And then it hit me. My mother has suffered from asthma all her life.

It was only much later, after I had my medical intuitive reading.">an incredibly astonishing medical intuitive reading in 2003, that the full significance of St. Bernadette's appearance in my book, and Heather Ricochet's life, began to make sense.

The medical intuitive, in addition to pinpointing precisely the location of my cancer, had asked me if my mother had "a serious lung ailment." I was shocked that she knew this; I answered, yes, she had asthma my whole life. (And I spent many many days beside her bed, watching her gasp for breath, and wishing I could help make her breathing easier.)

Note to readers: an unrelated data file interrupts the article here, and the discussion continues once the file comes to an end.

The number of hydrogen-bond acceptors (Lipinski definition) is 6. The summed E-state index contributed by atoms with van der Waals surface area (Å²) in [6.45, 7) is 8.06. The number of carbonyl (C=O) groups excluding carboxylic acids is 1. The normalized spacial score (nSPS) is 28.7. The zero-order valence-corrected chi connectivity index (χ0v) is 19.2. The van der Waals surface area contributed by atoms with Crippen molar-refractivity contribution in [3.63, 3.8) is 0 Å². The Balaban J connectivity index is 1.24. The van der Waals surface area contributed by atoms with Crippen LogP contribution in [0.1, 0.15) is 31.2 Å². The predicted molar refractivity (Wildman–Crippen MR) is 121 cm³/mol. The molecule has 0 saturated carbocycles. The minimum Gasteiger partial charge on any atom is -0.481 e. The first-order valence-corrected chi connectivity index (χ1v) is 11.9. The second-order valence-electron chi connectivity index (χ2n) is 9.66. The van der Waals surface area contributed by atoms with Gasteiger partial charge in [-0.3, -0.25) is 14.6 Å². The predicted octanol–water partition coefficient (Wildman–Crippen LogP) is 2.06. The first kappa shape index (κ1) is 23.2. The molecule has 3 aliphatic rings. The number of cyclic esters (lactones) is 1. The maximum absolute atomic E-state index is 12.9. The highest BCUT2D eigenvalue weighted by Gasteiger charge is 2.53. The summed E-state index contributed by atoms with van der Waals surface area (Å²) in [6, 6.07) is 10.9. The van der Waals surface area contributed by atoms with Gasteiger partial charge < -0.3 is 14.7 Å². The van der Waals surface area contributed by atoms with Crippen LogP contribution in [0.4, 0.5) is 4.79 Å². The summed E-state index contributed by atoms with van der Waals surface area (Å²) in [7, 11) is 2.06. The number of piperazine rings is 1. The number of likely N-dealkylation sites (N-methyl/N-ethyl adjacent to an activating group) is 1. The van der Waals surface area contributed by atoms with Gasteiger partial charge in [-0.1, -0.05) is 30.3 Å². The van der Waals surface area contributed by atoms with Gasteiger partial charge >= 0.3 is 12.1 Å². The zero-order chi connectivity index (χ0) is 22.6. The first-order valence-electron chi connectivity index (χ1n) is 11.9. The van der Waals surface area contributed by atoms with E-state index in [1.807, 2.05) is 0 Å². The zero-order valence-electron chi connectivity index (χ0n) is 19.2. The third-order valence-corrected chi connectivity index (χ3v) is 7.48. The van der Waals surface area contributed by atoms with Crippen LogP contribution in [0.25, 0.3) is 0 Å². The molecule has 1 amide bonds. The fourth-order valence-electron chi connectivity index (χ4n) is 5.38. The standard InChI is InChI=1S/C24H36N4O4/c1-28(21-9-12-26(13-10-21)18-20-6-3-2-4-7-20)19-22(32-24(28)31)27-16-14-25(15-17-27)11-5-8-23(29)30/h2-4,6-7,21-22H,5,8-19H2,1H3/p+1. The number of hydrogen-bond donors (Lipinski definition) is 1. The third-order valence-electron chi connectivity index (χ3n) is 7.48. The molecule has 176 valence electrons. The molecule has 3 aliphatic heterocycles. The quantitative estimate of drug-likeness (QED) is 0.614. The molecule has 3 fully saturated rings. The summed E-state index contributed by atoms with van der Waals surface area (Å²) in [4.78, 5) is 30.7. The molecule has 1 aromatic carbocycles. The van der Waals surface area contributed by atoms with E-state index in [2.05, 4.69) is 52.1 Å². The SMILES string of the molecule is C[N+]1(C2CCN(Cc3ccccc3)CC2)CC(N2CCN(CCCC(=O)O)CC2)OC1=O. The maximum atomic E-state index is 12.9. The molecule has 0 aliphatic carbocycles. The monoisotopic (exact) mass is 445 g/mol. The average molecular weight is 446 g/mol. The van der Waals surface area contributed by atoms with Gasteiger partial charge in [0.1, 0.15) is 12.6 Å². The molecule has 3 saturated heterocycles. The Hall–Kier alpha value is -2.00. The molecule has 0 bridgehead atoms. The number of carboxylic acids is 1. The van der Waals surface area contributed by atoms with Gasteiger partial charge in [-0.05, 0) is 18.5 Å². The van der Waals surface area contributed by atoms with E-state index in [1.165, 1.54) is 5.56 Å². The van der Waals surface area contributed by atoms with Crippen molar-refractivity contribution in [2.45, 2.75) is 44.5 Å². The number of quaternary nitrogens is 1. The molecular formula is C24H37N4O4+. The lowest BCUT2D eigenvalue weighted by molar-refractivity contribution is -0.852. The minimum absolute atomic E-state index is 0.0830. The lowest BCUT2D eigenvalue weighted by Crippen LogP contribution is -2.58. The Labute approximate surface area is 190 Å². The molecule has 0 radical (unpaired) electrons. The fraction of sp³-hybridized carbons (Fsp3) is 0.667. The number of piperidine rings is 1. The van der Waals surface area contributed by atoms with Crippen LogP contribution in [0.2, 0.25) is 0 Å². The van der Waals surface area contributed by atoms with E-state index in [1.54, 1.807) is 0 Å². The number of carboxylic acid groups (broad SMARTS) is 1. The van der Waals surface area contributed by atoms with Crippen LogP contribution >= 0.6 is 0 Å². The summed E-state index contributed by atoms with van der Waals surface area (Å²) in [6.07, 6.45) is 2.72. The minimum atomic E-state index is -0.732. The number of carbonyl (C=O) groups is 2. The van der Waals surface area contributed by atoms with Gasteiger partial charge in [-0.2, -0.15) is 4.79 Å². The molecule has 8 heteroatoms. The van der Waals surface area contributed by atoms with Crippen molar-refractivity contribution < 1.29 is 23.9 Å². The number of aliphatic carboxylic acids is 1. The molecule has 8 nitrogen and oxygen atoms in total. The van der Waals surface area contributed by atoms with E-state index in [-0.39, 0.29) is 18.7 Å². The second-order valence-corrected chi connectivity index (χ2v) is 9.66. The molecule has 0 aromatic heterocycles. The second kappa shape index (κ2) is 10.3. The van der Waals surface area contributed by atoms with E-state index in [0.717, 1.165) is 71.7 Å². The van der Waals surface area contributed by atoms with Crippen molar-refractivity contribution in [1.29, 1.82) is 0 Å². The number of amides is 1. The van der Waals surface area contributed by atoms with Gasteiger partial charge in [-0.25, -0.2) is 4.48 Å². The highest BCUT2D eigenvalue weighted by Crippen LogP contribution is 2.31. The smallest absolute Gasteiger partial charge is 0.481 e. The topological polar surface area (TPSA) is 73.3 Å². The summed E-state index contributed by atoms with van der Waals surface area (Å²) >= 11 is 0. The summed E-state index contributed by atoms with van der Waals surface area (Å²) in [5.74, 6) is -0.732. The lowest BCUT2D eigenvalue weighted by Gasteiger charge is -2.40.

Well, said the intuitive, "you must work out the resentment you have toward your mother about her illness." According to the intuitive, I needed to forgive my mother, and work through the ways in which her illness had terrified me when I was a child of four or five, and taking care of my little sister Karen because my mother was bedridden.

That experience had turned me into a scared child, and an anxious adult.

Well, so, I've working on all that.

But what happened yesterday with my friend Kellie Meisl, well, so. Here you go, the St. Bernadette connection.

Kellie is the artist whose image, "Shattered Cups," appears on the cover of my new novel, Seeing Red. She is also a dream artist, working in a fascinating intuitive fashion, drawing on her dreams at night and what she calls her "waking" dreams, or visions, to construct images and stories that heal her life, and the lives of others. I once went to a dream workshop with Kellie, and her partner, my friend Connie Caldes (they live in Pittsfield, Massachusetts). The two of them lead incredibly dynamic dream workshops. Both of them are very, very supportive of women in the arts.